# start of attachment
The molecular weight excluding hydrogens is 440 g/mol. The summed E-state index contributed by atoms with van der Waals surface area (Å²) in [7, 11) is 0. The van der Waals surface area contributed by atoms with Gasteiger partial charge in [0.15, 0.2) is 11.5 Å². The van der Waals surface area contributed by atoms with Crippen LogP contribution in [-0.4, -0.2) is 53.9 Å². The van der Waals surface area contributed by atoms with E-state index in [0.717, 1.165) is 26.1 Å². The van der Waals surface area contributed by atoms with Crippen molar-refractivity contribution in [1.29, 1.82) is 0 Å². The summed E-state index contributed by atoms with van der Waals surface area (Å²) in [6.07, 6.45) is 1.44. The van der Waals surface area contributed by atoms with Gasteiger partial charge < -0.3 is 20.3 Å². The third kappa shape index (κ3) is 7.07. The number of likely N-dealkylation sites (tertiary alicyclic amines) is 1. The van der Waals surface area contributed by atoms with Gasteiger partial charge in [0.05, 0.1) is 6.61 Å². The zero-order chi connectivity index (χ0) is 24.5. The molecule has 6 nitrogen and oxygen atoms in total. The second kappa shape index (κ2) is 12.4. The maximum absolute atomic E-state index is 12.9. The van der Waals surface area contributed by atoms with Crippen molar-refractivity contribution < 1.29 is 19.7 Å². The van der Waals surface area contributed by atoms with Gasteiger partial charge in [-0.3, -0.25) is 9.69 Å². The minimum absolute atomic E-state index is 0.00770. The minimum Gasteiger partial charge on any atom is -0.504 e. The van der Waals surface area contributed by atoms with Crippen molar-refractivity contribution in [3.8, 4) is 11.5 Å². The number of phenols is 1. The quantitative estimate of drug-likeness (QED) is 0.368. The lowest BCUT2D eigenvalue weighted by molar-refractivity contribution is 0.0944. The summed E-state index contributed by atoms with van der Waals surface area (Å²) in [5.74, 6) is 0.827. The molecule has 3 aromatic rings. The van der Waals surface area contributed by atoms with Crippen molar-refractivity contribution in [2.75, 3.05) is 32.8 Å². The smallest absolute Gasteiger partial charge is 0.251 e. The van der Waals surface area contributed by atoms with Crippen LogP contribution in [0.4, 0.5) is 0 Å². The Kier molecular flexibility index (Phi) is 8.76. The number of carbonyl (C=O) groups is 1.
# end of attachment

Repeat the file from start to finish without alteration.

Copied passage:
The molecular weight excluding hydrogens is 440 g/mol. The summed E-state index contributed by atoms with van der Waals surface area (Å²) in [7, 11) is 0. The van der Waals surface area contributed by atoms with Gasteiger partial charge in [0.15, 0.2) is 11.5 Å². The van der Waals surface area contributed by atoms with Crippen LogP contribution in [-0.4, -0.2) is 53.9 Å². The van der Waals surface area contributed by atoms with E-state index in [0.717, 1.165) is 26.1 Å². The van der Waals surface area contributed by atoms with Crippen molar-refractivity contribution in [1.29, 1.82) is 0 Å². The summed E-state index contributed by atoms with van der Waals surface area (Å²) in [6.07, 6.45) is 1.44. The van der Waals surface area contributed by atoms with Gasteiger partial charge < -0.3 is 20.3 Å². The third kappa shape index (κ3) is 7.07. The number of likely N-dealkylation sites (tertiary alicyclic amines) is 1. The van der Waals surface area contributed by atoms with Gasteiger partial charge in [0.05, 0.1) is 6.61 Å². The zero-order chi connectivity index (χ0) is 24.5. The molecule has 6 nitrogen and oxygen atoms in total. The second kappa shape index (κ2) is 12.4. The maximum absolute atomic E-state index is 12.9. The van der Waals surface area contributed by atoms with Crippen molar-refractivity contribution < 1.29 is 19.7 Å². The van der Waals surface area contributed by atoms with Gasteiger partial charge in [-0.3, -0.25) is 9.69 Å². The minimum absolute atomic E-state index is 0.00770. The minimum Gasteiger partial charge on any atom is -0.504 e. The van der Waals surface area contributed by atoms with Crippen molar-refractivity contribution in [3.8, 4) is 11.5 Å². The number of phenols is 1. The quantitative estimate of drug-likeness (QED) is 0.368. The lowest BCUT2D eigenvalue weighted by molar-refractivity contribution is 0.0944. The summed E-state index contributed by atoms with van der Waals surface area (Å²) in [5.74, 6) is 0.827. The molecule has 3 aromatic rings. The van der Waals surface area contributed by atoms with Crippen molar-refractivity contribution in [2.75, 3.05) is 32.8 Å². The smallest absolute Gasteiger partial charge is 0.251 e. The van der Waals surface area contributed by atoms with Crippen LogP contribution in [0.4, 0.5) is 0 Å². The Kier molecular flexibility index (Phi) is 8.76. The number of carbonyl (C=O) groups is 1.